Monday, October 20, 2008

Two weeks left

Barring some unforseen "October surprise", it looks very much like Barack Obama will be the next President of the United States. Although the national polls have tightened somewhat over the past few days, they are irrelevant at this point. What matters are the polls in the (previously) red states that Obama is currently competing in.

As the map stands right now, Obama will definitely pick up Iowa and New Mexico at a bare minimum, while holding New Hampshire and Pennsylvania, states where McCain hoped to be competitive, but also states where his hopes are fading fast.

That leaves Obama needing to win only one of the following six states to get past 270: Ohio, Florida, Colorado, Virginia, North Carolina, and Missouri. Winning only Nevada and its five electoral votes would result in a 269-269 tie, but even this would work in Obama's favor, since the Democratic majority in Congress would select him as the new President.

Looking at the polling, Obama leads by healthy margins in both Colorado and Virginia, and is statistically tied or leading slightly in all the others. Even Indiana and Georgia are possible Democratic pickups. Remember, Obama needs to win only one of these states. McCain needs them all.

When you consider the great degree of uncertainty over turnout and new registrations, as well as encouraging results from early voting, an Obama landslide is still a very probable outcome, and even a filibuster-proof Democratic Senate majority is not an outlandish possibility.

It's too early to write a McCain campaign post-mortem, but this is a good effort from the Anonymous Liberal in explaining where it derailed:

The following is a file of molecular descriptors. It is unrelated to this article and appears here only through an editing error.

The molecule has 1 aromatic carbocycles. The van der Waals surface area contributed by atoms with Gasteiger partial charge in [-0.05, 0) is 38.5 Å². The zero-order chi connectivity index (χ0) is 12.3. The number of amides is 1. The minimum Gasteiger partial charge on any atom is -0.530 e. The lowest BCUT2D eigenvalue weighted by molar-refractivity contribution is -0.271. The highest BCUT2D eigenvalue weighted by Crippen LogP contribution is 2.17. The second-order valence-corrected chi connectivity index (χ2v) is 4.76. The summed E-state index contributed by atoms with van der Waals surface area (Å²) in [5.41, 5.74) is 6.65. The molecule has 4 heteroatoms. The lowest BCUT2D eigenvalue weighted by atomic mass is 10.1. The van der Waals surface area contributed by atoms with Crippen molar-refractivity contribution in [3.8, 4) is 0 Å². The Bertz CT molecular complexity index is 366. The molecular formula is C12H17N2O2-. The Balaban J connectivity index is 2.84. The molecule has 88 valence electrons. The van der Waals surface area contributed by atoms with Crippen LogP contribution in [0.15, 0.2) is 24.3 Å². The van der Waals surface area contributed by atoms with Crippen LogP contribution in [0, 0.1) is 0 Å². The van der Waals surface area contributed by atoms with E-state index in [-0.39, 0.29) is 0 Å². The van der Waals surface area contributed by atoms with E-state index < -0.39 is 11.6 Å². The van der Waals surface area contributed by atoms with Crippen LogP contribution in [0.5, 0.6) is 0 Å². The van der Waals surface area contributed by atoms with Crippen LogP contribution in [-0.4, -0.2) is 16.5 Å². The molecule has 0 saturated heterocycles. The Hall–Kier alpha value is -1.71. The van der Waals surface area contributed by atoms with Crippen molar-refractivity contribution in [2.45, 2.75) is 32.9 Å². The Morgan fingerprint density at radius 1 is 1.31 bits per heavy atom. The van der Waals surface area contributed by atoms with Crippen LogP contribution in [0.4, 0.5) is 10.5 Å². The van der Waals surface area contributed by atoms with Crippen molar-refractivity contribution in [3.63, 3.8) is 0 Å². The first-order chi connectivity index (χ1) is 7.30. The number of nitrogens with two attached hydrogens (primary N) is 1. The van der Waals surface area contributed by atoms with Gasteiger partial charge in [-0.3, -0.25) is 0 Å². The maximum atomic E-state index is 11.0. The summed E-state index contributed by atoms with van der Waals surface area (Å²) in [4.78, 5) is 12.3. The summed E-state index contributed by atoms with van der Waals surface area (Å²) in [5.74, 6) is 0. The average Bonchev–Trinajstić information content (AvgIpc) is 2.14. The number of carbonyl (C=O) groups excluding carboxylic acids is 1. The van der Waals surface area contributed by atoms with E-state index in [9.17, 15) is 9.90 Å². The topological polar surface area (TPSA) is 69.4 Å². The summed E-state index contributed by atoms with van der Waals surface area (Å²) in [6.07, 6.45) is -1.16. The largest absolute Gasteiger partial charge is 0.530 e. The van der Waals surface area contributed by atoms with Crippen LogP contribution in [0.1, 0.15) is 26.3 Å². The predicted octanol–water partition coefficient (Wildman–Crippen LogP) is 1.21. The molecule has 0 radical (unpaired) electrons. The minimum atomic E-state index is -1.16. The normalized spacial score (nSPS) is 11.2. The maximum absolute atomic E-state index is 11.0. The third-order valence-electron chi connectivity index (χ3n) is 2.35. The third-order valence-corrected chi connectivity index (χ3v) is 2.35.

Going into the Republican Convention, Obama was up by eight points (50-42) in the Gallup daily tracking poll. By the time the convention concluded, McCain was up by five in the same poll. At the time, most of this rather large bounce was attributed to Sarah Palin's much-discussed national debut. But, like Nate Silver, I suspect that McCain may have gotten a bigger boost from his own under-appreciated convention speech. The speech wasn't written or delivered particularly well, but I think it was very effective in tone and content. McCain told his very moving personal story and re-embraced his prior image as a maverick and a reformer, someone who could rise above partisan politics and get things done. Unlike the rest of the convention, the speech was aimed squarely at independents and swing voters. McCain spent very little time attacking Obama and presented viewers with a mostly positive (if not very specific) case for his candidacy.

The most worried I've been about Obama's chances was in the immediate aftermath of that speech. I thought it would play pretty well among up-for-grab voters and I worried that the McCain campaign--having attacked Obama harshly and effectively during the convention--would use McCain's speech as a pivot point and spend the rest of the campaign making a direct appeal to independents and swing voters.

But they didn't do that. In the days following McCain's convention speech, his campaign looked around at all the suddenly favorable poll numbers and made a completely inexplicable decision. They decided to pick an unnecessary fight with the media by suddenly and dramatically ratcheting up the dishonestly level of the campaign. Instead of quietly conceding that many of Governor Palin's initial claims about her record had been false, the campaign doubled-down. Despite widespread debunking of these claims by the media, Palin insisted on repeating them--verbatim--in all of her appearances. McCain himself waded in, adding the claims to his own stump speech. Campaign ads were released touting the same debunked claims.
Click the link for the whole thing.
Also, here's an epic thrashing of a Ralph Peters column in the New York Post by Daniel Larison.

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